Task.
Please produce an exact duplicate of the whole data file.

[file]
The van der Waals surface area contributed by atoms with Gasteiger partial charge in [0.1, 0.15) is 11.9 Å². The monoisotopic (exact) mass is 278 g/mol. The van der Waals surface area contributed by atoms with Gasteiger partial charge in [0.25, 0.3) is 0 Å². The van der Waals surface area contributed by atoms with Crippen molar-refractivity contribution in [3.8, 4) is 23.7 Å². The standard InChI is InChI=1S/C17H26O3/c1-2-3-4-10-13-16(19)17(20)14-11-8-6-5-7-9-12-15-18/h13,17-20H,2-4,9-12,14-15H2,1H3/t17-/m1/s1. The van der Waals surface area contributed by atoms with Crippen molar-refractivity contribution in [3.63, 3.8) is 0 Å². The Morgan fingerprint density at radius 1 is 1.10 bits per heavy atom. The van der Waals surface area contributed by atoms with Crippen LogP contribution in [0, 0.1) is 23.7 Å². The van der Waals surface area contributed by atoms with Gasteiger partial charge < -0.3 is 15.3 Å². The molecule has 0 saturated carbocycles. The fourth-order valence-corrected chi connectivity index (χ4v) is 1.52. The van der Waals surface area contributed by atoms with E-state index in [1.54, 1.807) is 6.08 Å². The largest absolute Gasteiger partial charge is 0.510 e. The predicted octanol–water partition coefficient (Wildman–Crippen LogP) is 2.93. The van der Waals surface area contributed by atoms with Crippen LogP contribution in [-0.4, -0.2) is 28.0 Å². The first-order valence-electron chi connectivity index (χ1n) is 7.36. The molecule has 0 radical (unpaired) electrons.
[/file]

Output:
The van der Waals surface area contributed by atoms with Gasteiger partial charge in [0.1, 0.15) is 11.9 Å². The monoisotopic (exact) mass is 278 g/mol. The van der Waals surface area contributed by atoms with Gasteiger partial charge in [0.25, 0.3) is 0 Å². The van der Waals surface area contributed by atoms with Crippen molar-refractivity contribution in [3.8, 4) is 23.7 Å². The standard InChI is InChI=1S/C17H26O3/c1-2-3-4-10-13-16(19)17(20)14-11-8-6-5-7-9-12-15-18/h13,17-20H,2-4,9-12,14-15H2,1H3/t17-/m1/s1. The van der Waals surface area contributed by atoms with Crippen molar-refractivity contribution in [3.63, 3.8) is 0 Å². The Morgan fingerprint density at radius 1 is 1.10 bits per heavy atom. The van der Waals surface area contributed by atoms with Crippen LogP contribution in [0, 0.1) is 23.7 Å². The van der Waals surface area contributed by atoms with Gasteiger partial charge < -0.3 is 15.3 Å². The molecule has 0 saturated carbocycles. The fourth-order valence-corrected chi connectivity index (χ4v) is 1.52. The van der Waals surface area contributed by atoms with E-state index in [1.54, 1.807) is 6.08 Å². The largest absolute Gasteiger partial charge is 0.510 e. The predicted octanol–water partition coefficient (Wildman–Crippen LogP) is 2.93. The van der Waals surface area contributed by atoms with Crippen LogP contribution in [-0.4, -0.2) is 28.0 Å². The first-order valence-electron chi connectivity index (χ1n) is 7.36. The molecule has 0 radical (unpaired) electrons.